OIL FUTURES: Crude Settles Higher As Libya Stays In Focus
Feb 25, 2011
NEW YORK (Dow Jones)–Crude futures settled higher Friday, ending near $98 a barrel as oil markets remain focused on the violent unrest in Libya.
Light, sweet crude for April delivery settled up 60 cents at $97.88 a barrel on the New York Mercantile Exchange. Brent crude on the ICE futures exchange settled 78 cents higher at $112.14 a barrel.
Oil prices finished the week up 14%, but the surge came amid a roller-coaster trading environment due to falling oil production in Libya. While Friday’s session remained muted, on Thursday prices whipsawed in an $8 range, reaching two-and-a-half year highs above $103 a barrel. Saudi Arabia and a group of major oil-consuming nations said they had plenty of oil available, however, sending futures into negative territory.
With Moammar Gadhafi’s decades-long rule over the oil-rich nation increasingly imperiled by violent opposition, investors are wary that any new developments in the crisis could send oil prices surging.
“Certainly people don’t want to be short going into the weekend,” said Stephen Schork, head of oil-trading advisor Schork report, referring to bets prices will fall.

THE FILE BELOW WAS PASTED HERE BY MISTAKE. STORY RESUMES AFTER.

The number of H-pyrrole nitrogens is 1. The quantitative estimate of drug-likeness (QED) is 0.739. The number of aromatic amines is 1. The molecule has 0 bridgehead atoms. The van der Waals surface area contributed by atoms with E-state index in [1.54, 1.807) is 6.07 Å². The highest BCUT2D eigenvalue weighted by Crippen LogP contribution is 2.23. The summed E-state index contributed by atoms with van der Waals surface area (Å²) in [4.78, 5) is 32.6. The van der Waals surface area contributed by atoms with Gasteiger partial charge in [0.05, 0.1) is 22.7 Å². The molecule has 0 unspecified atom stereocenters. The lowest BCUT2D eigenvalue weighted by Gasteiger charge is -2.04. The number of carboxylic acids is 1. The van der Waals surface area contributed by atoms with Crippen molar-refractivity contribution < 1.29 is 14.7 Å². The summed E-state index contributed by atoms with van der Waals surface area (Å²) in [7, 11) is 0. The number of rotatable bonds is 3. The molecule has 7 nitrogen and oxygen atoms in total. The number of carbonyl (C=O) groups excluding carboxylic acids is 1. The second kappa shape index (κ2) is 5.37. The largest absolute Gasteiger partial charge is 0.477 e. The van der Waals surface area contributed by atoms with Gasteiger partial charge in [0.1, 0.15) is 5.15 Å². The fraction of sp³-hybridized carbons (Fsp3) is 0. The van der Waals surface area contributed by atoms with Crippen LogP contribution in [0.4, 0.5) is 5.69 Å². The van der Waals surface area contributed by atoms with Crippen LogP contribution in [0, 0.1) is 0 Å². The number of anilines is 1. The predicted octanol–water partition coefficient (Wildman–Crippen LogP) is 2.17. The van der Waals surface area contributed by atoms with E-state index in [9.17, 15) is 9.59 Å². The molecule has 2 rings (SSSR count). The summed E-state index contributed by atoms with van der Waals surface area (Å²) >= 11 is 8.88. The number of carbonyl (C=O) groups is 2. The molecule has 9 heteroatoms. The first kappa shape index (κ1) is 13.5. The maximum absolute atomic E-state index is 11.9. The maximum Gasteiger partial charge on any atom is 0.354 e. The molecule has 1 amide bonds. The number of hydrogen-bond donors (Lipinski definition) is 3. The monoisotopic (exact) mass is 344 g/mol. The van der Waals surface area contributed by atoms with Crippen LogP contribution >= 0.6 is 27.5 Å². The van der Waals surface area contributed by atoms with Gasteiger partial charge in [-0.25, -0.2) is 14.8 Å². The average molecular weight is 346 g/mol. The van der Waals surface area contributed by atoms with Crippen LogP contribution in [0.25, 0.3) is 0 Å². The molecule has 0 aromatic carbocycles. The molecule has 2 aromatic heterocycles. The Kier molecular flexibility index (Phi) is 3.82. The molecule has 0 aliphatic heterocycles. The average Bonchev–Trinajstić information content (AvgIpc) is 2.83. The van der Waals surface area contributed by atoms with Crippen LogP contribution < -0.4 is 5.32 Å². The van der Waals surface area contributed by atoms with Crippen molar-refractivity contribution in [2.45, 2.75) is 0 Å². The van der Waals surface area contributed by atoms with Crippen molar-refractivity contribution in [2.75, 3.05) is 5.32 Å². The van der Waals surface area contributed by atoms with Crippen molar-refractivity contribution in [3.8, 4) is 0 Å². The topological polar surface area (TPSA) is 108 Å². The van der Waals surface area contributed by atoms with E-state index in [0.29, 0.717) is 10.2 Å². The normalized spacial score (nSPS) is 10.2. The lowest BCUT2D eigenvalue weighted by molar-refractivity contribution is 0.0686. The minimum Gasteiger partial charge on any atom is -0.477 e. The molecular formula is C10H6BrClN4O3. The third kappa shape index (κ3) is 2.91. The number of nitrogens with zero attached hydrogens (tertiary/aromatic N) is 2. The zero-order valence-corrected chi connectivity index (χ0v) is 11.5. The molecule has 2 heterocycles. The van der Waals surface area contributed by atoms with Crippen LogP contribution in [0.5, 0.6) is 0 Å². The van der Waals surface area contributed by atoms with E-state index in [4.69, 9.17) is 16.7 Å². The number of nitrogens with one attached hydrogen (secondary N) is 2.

The International Energy Agency, which represents many of the world’s largest oil-consuming nations, said the unrest has curtailed up to 750,000 barrels a day of Libya’s 1.6 million barrels a day of oil production. The agency said it would “continue to closely monitor” the situation and could tap strategic stocks when necessary.
Saudi officials are in talks to supply refineries with oil from their spare production capacity as well, which could make up for any short-term disruptions.
“The crucial question remains whether the Gadhafi regime will be toppled within a couple of days with some reasonable succession scheme, or whether the country is heading towards a prolonged civil war,” wrote JBC Energy analysts.
While oil investors remain glued to reports out of Libya, analysts said actions by Saudi Arabia or the IEA to help with any disruptions could tame the recent price surge. The ICE raised margin requirements Friday for its Brent futures contracts, pushing speculative traders to sell some contracts to lock in profits.
Brent futures set a new record for volume on the ICE Thursday, topping a record set Wednesday. Volume in Nymex-traded futures is also elevated.
Brent, the European benchmark, continues to trade at a sharp premium to its U.S. counterpart. The gap between Brent and Nymex-traded West Texas Intermediate crude was recently near $14, due to a large supply glut in the U.S. that has kept a lid on prices in recent weeks.
U.S. crude oil stockpiles rose by 800,000 barrels last week, according to data released Thursday by the Department of Energy.
Front-month March reformulated gasoline blendstock, or RBOB, settled 2.28 cents, or 0.8%, higher at $2.7395 a gallon. March heating oil ended 5.36 cents higher at $2.9309 a gallon.